How To Be A Resource For A Friend In Need

How To Be A Resource For A Friend In Need

34,000 people every year commit suicide. We can do something to help.
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Recently, I lost a close friend and co-worker to suicide. Coping for the first time with this incident, I kept thinking of ways and strategies to help my friend, to prevent what happened. In my mind, I was imaging talking to him and convincing him that there are more options for him, there were different ways to handle whatever he was feeling. Then, I realized there was no use in doing any of that. What happened is over now, and there is nothing I can do about it.

Taking in this information, that there was nothing left I could do anymore and that did not sit well with me. I could not shake the feeling of "I wish I prevented it," "I could have done something," and "this didn't have to happen." So I decided the only way I could fully get over what happened, move on and have a peace of mind, was to actually prevent it from happening again. I sat down and researched, dedicated as much time as I could, to find useful and effective strategies and resources to prevent and provide awareness to suicide.

To spot a friend in need:

I was shocked when I found out. I had in no way seen it coming. When I picture my friend, I pictured him always smiling, being happy, and fully enjoying his life. I did not see the pain and suffering he silently had to go through alone.

Annmarie Dadoly wrote in her blog, "Suicide is forever, but the stress leading up to it is often temporary": "Many suicides (estimates range from 30% to 80%) are impulsive, with just minutes or an hour elapsing between the time a person decides upon suicide and when he or she commits the act." So, how can you tell someone is having suicidal thoughts, when they probably haven't even had them yet?

Dadoly's colleague, Patrick J. Skerrett, listed different warning signs that aren't easily found in his blog, "Suicide often not preceded by warnings". These include:

  • an episode of depression, psychosis, or anxiety
  • a significant loss, such as the death of a partner or the loss of a job
  • a personal crisis or life stress, especially one that increases a sense of isolation or leads to a loss of self-esteem, such as a breakup or divorce
  • loss of social support, for example, because of a move or when a close friend relocates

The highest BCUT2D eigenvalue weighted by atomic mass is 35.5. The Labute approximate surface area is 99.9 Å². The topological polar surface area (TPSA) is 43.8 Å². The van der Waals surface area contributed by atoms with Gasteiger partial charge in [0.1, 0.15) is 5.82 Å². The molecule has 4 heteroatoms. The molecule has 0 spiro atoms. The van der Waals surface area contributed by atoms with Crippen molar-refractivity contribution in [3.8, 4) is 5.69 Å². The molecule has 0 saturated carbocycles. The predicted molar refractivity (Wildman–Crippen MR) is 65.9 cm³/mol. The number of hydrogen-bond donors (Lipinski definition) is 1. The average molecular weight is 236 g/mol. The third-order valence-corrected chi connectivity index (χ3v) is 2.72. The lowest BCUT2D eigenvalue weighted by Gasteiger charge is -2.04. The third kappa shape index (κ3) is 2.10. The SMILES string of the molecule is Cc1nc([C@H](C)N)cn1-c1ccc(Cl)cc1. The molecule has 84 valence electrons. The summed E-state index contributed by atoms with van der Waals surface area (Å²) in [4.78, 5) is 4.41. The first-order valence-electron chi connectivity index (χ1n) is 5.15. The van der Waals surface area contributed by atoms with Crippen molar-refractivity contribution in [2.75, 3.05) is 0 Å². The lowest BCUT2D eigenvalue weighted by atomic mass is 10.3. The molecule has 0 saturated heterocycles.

• an illness or medication that triggers a change in mood
  • exposure to the suicidal behaviors of others, such as friends, peers, or celebrities.

People struggling with suicidal thoughts and depression rarely seek help, which is a common warning sign of someone on the verge of committing suicide. ULifeline, an electronic resource for college students to have access to the information they need to information on their mental health, gives a list of signs and symptoms to look out for:

  • Hopelessness
  • Rage, uncontrolled anger, or seeking revenge
  • Acting reckless or engaging in risky activities, seemingly without thinking
  • Feeling trapped or like there’s no way out
  • Increased alcohol or drug use
  • Withdrawing from friends, family, and society
  • Anxiety, agitation, unable to sleep or sleeping all the time
  • Dramatic mood changes
  • Expressing no reason for living or no sense of purpose in life
  • Prior suicide attempts

How to convince your friend to get help:

David Susman PhD., keeps an online blog about mental health and wellness. In one blog post in particular, called "8 Reasons Why People Don’t Get Treatment for Mental Illness", he wrote about his analytical finding from the World Health Organization that stated, "Between 30 and 80 percent of people with mental health concerns never receive treatment." David says people don't receive treatment for various reasons, such as fear of the shame, lack of reasonable insight, complete hopelessness and other reasons.

To really get a friend help, the best you can do is convince them they are worth being helped. Specifically, people diagnosed with depression and anxiety, they have low self-esteems and consistent feelings of hopelessness, as if the world would be better off without them. They don't want help because they feel like they're not worth being helped.

Resources for help: